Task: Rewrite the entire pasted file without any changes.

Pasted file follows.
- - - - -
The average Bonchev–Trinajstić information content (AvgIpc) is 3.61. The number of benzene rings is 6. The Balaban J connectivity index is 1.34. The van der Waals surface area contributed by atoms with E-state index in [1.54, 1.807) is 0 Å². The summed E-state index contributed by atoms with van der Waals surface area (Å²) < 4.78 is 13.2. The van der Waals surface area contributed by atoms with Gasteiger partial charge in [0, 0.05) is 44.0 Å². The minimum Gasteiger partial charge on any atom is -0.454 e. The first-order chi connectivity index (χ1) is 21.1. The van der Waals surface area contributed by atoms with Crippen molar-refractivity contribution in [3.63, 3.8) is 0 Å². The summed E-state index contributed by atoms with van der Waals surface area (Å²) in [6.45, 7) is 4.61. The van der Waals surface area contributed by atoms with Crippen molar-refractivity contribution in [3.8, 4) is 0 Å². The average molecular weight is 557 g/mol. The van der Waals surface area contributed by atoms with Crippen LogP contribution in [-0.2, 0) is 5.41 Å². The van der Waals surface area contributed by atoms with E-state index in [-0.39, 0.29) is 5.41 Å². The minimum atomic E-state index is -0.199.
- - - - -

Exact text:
The average Bonchev–Trinajstić information content (AvgIpc) is 3.61. The number of benzene rings is 6. The Balaban J connectivity index is 1.34. The van der Waals surface area contributed by atoms with E-state index in [1.54, 1.807) is 0 Å². The summed E-state index contributed by atoms with van der Waals surface area (Å²) < 4.78 is 13.2. The van der Waals surface area contributed by atoms with Gasteiger partial charge in [0, 0.05) is 44.0 Å². The minimum Gasteiger partial charge on any atom is -0.454 e. The first-order chi connectivity index (χ1) is 21.1. The van der Waals surface area contributed by atoms with Crippen molar-refractivity contribution in [3.63, 3.8) is 0 Å². The summed E-state index contributed by atoms with van der Waals surface area (Å²) in [6.45, 7) is 4.61. The van der Waals surface area contributed by atoms with Crippen molar-refractivity contribution in [3.8, 4) is 0 Å². The average molecular weight is 557 g/mol. The van der Waals surface area contributed by atoms with Crippen LogP contribution in [-0.2, 0) is 5.41 Å². The van der Waals surface area contributed by atoms with E-state index in [-0.39, 0.29) is 5.41 Å². The minimum atomic E-state index is -0.199.